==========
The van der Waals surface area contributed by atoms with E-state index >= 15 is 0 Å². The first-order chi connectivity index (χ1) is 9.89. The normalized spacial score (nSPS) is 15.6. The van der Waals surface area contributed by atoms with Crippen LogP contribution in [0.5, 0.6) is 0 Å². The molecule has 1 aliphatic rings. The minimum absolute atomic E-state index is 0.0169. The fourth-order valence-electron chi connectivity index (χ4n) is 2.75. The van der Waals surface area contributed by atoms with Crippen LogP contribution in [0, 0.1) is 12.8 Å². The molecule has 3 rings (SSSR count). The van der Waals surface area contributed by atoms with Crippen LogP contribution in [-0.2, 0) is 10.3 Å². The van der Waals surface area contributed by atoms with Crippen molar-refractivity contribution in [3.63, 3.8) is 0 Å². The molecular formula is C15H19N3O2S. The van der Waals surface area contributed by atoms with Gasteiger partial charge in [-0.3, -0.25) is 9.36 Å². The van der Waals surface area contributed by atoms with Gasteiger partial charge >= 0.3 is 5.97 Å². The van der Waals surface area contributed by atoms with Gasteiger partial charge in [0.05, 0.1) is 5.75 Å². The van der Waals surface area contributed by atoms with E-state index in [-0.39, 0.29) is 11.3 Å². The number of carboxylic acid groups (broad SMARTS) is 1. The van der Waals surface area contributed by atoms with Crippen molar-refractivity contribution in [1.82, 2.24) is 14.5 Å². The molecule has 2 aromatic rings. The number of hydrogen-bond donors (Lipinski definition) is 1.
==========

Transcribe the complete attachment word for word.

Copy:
The van der Waals surface area contributed by atoms with E-state index >= 15 is 0 Å². The first-order chi connectivity index (χ1) is 9.89. The normalized spacial score (nSPS) is 15.6. The van der Waals surface area contributed by atoms with Crippen LogP contribution in [0.5, 0.6) is 0 Å². The molecule has 1 aliphatic rings. The minimum absolute atomic E-state index is 0.0169. The fourth-order valence-electron chi connectivity index (χ4n) is 2.75. The van der Waals surface area contributed by atoms with Crippen LogP contribution in [0, 0.1) is 12.8 Å². The molecule has 3 rings (SSSR count). The van der Waals surface area contributed by atoms with Crippen LogP contribution in [-0.2, 0) is 10.3 Å². The van der Waals surface area contributed by atoms with Crippen molar-refractivity contribution in [3.63, 3.8) is 0 Å². The molecular formula is C15H19N3O2S. The van der Waals surface area contributed by atoms with Gasteiger partial charge in [-0.3, -0.25) is 9.36 Å². The van der Waals surface area contributed by atoms with Gasteiger partial charge >= 0.3 is 5.97 Å². The van der Waals surface area contributed by atoms with Gasteiger partial charge in [0.05, 0.1) is 5.75 Å². The van der Waals surface area contributed by atoms with E-state index in [-0.39, 0.29) is 11.3 Å². The number of carboxylic acid groups (broad SMARTS) is 1. The van der Waals surface area contributed by atoms with Crippen molar-refractivity contribution in [1.82, 2.24) is 14.5 Å². The molecule has 2 aromatic rings. The number of hydrogen-bond donors (Lipinski definition) is 1.